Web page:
Friday, 8 March 2013

Down with this sort of thing

Not entirely sure what this says, but it's not 'Let's have more cuts'.
Today I have been on strike, so far as it is possible for someone who doesn't work for money to go on strike.

Growing anger on Skopelos at the way government-backed austerity measures are hitting local people's living standards prompted a strike in which most businesses shut for at least two hours.

Islanders, including a small group of the expat community, gathered on the road along the harbour front, and listened to a succession of what were, I think, angry speeches. I won't pretend my Greek is anywhere near good enough to understand what was said but some words sank in and I could put them together to come up with a sort of "We're fed up" message.

Particular points of concern on Skopelos include closure of some offices for government bodies including tax and what is roughly the Greek equivalent of the Department for Work and Pensions. People are also angry at the way the work of the island's secondary school is hamstrung by lack of funding (maths teaching is particularly affected) and the rising cost of ferry travel. In a country which has so many islands, ferries are an essential lifeline. People are also finding it difficult to meet the demands of property taxes.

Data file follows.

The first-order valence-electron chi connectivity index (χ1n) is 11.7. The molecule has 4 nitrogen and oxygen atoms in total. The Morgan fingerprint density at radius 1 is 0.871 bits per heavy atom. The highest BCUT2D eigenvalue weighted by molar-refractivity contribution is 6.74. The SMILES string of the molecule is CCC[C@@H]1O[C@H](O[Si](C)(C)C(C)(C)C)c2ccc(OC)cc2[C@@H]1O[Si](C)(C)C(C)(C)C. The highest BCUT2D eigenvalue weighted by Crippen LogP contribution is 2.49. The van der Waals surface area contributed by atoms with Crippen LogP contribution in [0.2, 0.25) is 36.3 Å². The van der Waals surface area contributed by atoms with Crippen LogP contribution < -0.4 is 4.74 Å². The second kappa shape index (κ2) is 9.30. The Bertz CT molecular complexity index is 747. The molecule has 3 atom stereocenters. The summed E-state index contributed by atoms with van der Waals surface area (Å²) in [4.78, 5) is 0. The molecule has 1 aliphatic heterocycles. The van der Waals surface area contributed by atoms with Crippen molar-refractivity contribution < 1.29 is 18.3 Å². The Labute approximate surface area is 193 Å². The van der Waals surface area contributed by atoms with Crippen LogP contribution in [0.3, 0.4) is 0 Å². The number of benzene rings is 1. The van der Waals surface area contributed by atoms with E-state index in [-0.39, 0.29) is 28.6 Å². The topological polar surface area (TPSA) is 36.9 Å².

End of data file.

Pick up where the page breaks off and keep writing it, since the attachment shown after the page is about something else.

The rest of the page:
Some people have, no doubt with tongue in cheek, suggested that not having a local tax office is a cause for celebration, but if you wish to take up a tax matter face to face and your nearest tax office is several hours expensive boat ride away, the joke begins to wear thin.

The effect this morning's protest will have is not entirely clear, but at least it showed those who took part that they are not alone in feeling fed up, downtrodden and marginalised by a crisis that many ordinary Greeks justifiably feel is not of their making.

As for people like me taking part, well, I wanted so far as I was able, to express whatever solidarity I could muster with the people of the island where I live. I recognise that a vibrant, thriving community has to be better for everyone. And if it were not so funny, bearing in mind who said it in British politics, I'd be tempted to say to my Greek neighbours "We're in this together".

A fed up crowd.

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